ance in the way of subsidies, the term is ordinarily fixed at ninety-nine years. At
the expiration of that time the Government assumes control, the title to all the
property, with the exception of the rolling stock, passing into the hands of the Gov-

Charles W. Kindrick,
CiUDAD Juarez, May 77, i8gg. Consul.


Consul Plumacher transmits from Maracaibo, under date of April
29, 1899, translation of a recent concession for the construction of a
railroad between Puerto Cabello and Yaritagua, as follows :

The Minister of Public Works of the United States of Venezuela, authorized by
the President of the Republic as the party of the first part, and Luis Mufloz Febar,
civil engineer, with previous approval of the cabinet as the party of the second part,
have agreed upon the following contract:

Article i. The Government of Venezuela grants to Luis Mufioz Febar, his as-
sociates and successors, the right to construct a railroad from Puerto Cabello to
the city of Yaritagua, in the State of Lara, to be divided into two sections, the first
from Puerto Cabello to San Felipe and the second from San Felipe to Yaritagua.

Art. 2. The duration of this contract shall be ninety-nine years, counting from
the day that the work is concluded, and the Government of Venezuela binds itself
not to grant a similar contract to any other person or company within forty years
to build a railroad between the above-mentioned places. At the end of the ninety-
nine years, the railroad, with all its appurtenances, warehouses, stores, and ofilces.
shall be turned over to the National Government in good order and become na-
tional property.

Art. 3. Luis Mufloz Febar, his associates or successors, bind themselves to organ-
ize a limited joint-stock company for the construction of the railroad, and are hereby
authorized to transfer this contract, if convenient to their interest, subject to pre-
vious approval of the National Government.

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Art. 4. The term of ten months is fixed for the beginning of the work of con-
struction, counting from the date on. which Congress approves this contract, and
two years from date of commencement of works to conclude the first section from
Puerto Cabello to San Felipe and deliver same for public service. Two years are
also granted to complete the second section after the first one is finished.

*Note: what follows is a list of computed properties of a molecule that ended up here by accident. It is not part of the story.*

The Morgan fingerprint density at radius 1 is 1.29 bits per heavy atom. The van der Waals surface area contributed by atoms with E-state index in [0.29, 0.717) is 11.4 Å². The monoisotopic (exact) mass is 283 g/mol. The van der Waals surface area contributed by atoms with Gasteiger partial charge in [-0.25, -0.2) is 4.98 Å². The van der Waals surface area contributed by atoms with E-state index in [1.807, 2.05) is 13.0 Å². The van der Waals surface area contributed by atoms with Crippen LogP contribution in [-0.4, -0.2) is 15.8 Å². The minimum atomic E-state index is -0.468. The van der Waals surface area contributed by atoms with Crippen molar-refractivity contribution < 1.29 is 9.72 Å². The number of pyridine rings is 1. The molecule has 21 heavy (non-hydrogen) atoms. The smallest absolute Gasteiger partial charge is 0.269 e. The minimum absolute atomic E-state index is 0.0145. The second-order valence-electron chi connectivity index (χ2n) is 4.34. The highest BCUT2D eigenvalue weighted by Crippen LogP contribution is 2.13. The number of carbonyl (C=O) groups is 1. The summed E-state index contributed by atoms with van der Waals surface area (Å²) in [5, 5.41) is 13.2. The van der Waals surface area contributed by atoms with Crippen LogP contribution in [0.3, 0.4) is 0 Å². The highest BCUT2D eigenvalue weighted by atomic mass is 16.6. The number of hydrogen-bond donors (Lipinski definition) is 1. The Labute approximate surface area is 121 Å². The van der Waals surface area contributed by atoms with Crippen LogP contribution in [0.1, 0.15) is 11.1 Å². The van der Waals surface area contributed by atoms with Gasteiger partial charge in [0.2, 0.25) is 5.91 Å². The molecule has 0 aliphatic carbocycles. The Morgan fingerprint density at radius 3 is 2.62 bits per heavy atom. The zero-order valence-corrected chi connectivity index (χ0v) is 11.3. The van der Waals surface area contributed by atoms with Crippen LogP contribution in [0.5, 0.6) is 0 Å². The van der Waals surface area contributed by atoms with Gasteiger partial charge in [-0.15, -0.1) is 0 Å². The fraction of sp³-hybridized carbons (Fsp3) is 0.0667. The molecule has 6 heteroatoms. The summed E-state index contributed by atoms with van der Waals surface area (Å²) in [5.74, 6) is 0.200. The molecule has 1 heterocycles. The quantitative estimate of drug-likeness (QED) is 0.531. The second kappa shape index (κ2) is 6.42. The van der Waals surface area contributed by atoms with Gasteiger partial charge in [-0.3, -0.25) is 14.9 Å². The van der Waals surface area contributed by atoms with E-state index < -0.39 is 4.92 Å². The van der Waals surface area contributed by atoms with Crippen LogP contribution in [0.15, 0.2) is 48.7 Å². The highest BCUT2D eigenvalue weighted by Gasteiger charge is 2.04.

Art. 5. In case of delay due to force majeure, an additional period equal to that
lost shall be granted.

Art. 6. The first section can be started from El Palito, by previous arrangement
with the company of the Puerto Cabello and Valencia Railroad for services between
El Palito and Puerto Cabello, until said road is constructed by the company as per
this contract.

Art. 7. The railway shall be of one track with a width of 1.7 meters (3.51 feet)
between rails, and its declivity shall not exceed 2% per cent; the minimum radius
of its curves shall be 65 meters (213 feet), and the work shall be all done in accord-
ance with scientific principles, and only good materials shall be used.

Art. 8, The Government shall allow the introduction free of import duties of
all the materials, machinery, tools, and other articles described in the inclosed list,
necessary for the construction, preservation, and management of the railroad, all
subject to the laws and decrees issued by the Government, with the exception of
articles produced in the country. The enterprise shall not be subject to national
taxes during the period of this concession, excepting the stamp fee, and is free
from the public-register tax.

Art. 9. The company is authorized to open to public use parts of the road
completely constructed, and may charge a rate in proportion to the distance
traversed. As long as the National Government does not reduce the tariff as per
article 9 of the law of May 31, 1897, on construction of railroads, the company may
charge for freight and fares as follows:

For a first-class passage of one person with 25 kilograms (5s pounds) of baggage,
25 centimes of a bolivar (4.8 cents) per kilometer (0.62137 mile); for a second-class
passage of one person with 25 kilograms of baggage, 15 centimes of a bolivar (2.8
cents) per kilometer.

Freights, — For every 1,000 kilograms (2,204.6 pounds) of merchandise, effects, or
produce, 50 centimes of a bolivar (9.6 cents) per kilometer; less weight shall be taxed
in proportion, but small parcels not exceeding 20 kilograms (44 pounds) in weight
sent in charge of the company shall pay double freight.

The company shall have the right to charge for freight per weight or measure,
taking i cubic meter (35.316 cubic feet) as the equivalent of 1,000 kilograms. Sugar,
spirits, woods, bananas, empty bags, salt, cocoa, coals, vegetables, corn, starch,
cement, and onions shall pay one-half of the regular rate established. Bags and
rexurned boxes shall be carried gratis.

Art. 10. If the second section shall not be constructed in the stipulated time,
the grant to said section shall be annulled; but all other rights and privileges
granted to the first section, if this is well constructed, shall remain in force.

Art. II. The Government shall allow the contractor, his associates or suc-
cessors, to cut from the national forests the timbers necessary for the construction
and preservation of the road, without charge.

Art. 12. Private lands which may be necessary for the construction of ware-
houses and offices of the road from Puerto Cabello to Yaritagua shall be taken by
the Government for public use, in accordance with the law, and the contractors,
their associates or successors, shall pay their value.

Art. 13. The Government grants to the Puerto Cabello and Yaritagua Railroad
Company the right of property in the public lands required for the width of the line,
with a strip of land of 15 meters (49.21 feet) at each side of the road, and for

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its stations, offices, and stores. It further grants areas of 25 square kilometers